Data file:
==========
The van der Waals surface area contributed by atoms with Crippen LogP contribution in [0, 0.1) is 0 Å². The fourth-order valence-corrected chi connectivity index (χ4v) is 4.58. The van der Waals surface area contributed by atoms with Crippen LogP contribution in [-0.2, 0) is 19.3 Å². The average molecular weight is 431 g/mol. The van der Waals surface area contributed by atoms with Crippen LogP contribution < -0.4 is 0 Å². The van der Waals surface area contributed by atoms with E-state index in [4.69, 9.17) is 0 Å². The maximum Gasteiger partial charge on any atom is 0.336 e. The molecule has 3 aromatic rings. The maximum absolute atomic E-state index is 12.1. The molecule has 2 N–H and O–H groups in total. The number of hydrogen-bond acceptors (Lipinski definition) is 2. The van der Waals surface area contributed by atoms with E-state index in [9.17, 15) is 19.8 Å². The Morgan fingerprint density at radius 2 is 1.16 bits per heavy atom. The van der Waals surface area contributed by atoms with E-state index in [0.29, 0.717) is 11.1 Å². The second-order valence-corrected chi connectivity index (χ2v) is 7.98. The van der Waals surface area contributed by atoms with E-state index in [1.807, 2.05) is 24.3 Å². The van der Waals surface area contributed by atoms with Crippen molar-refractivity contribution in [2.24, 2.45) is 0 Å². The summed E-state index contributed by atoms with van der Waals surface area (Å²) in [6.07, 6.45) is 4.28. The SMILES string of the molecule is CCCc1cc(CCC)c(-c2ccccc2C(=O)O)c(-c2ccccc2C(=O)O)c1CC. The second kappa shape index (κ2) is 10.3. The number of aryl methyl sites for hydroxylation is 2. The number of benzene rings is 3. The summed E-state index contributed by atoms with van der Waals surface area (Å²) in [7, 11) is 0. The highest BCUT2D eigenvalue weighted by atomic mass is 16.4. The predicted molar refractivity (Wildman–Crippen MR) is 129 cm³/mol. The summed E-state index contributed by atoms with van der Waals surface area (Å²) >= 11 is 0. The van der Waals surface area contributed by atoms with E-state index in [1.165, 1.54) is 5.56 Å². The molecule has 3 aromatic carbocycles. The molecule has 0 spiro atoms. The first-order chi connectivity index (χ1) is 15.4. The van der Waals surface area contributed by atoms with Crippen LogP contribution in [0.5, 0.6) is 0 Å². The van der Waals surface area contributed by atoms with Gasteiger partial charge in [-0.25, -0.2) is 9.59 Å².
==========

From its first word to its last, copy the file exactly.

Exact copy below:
The van der Waals surface area contributed by atoms with Crippen LogP contribution in [0, 0.1) is 0 Å². The fourth-order valence-corrected chi connectivity index (χ4v) is 4.58. The van der Waals surface area contributed by atoms with Crippen LogP contribution in [-0.2, 0) is 19.3 Å². The average molecular weight is 431 g/mol. The van der Waals surface area contributed by atoms with Crippen LogP contribution < -0.4 is 0 Å². The van der Waals surface area contributed by atoms with E-state index in [4.69, 9.17) is 0 Å². The maximum Gasteiger partial charge on any atom is 0.336 e. The molecule has 3 aromatic rings. The maximum absolute atomic E-state index is 12.1. The molecule has 2 N–H and O–H groups in total. The number of hydrogen-bond acceptors (Lipinski definition) is 2. The van der Waals surface area contributed by atoms with E-state index in [9.17, 15) is 19.8 Å². The Morgan fingerprint density at radius 2 is 1.16 bits per heavy atom. The van der Waals surface area contributed by atoms with E-state index in [0.29, 0.717) is 11.1 Å². The second-order valence-corrected chi connectivity index (χ2v) is 7.98. The van der Waals surface area contributed by atoms with E-state index in [1.807, 2.05) is 24.3 Å². The van der Waals surface area contributed by atoms with Crippen molar-refractivity contribution in [2.24, 2.45) is 0 Å². The summed E-state index contributed by atoms with van der Waals surface area (Å²) in [6.07, 6.45) is 4.28. The SMILES string of the molecule is CCCc1cc(CCC)c(-c2ccccc2C(=O)O)c(-c2ccccc2C(=O)O)c1CC. The second kappa shape index (κ2) is 10.3. The number of aryl methyl sites for hydroxylation is 2. The number of benzene rings is 3. The summed E-state index contributed by atoms with van der Waals surface area (Å²) in [7, 11) is 0. The highest BCUT2D eigenvalue weighted by atomic mass is 16.4. The predicted molar refractivity (Wildman–Crippen MR) is 129 cm³/mol. The summed E-state index contributed by atoms with van der Waals surface area (Å²) >= 11 is 0. The van der Waals surface area contributed by atoms with E-state index in [1.165, 1.54) is 5.56 Å². The molecule has 3 aromatic carbocycles. The molecule has 0 spiro atoms. The first-order chi connectivity index (χ1) is 15.4. The van der Waals surface area contributed by atoms with Crippen LogP contribution in [0.5, 0.6) is 0 Å². The van der Waals surface area contributed by atoms with Gasteiger partial charge in [-0.25, -0.2) is 9.59 Å².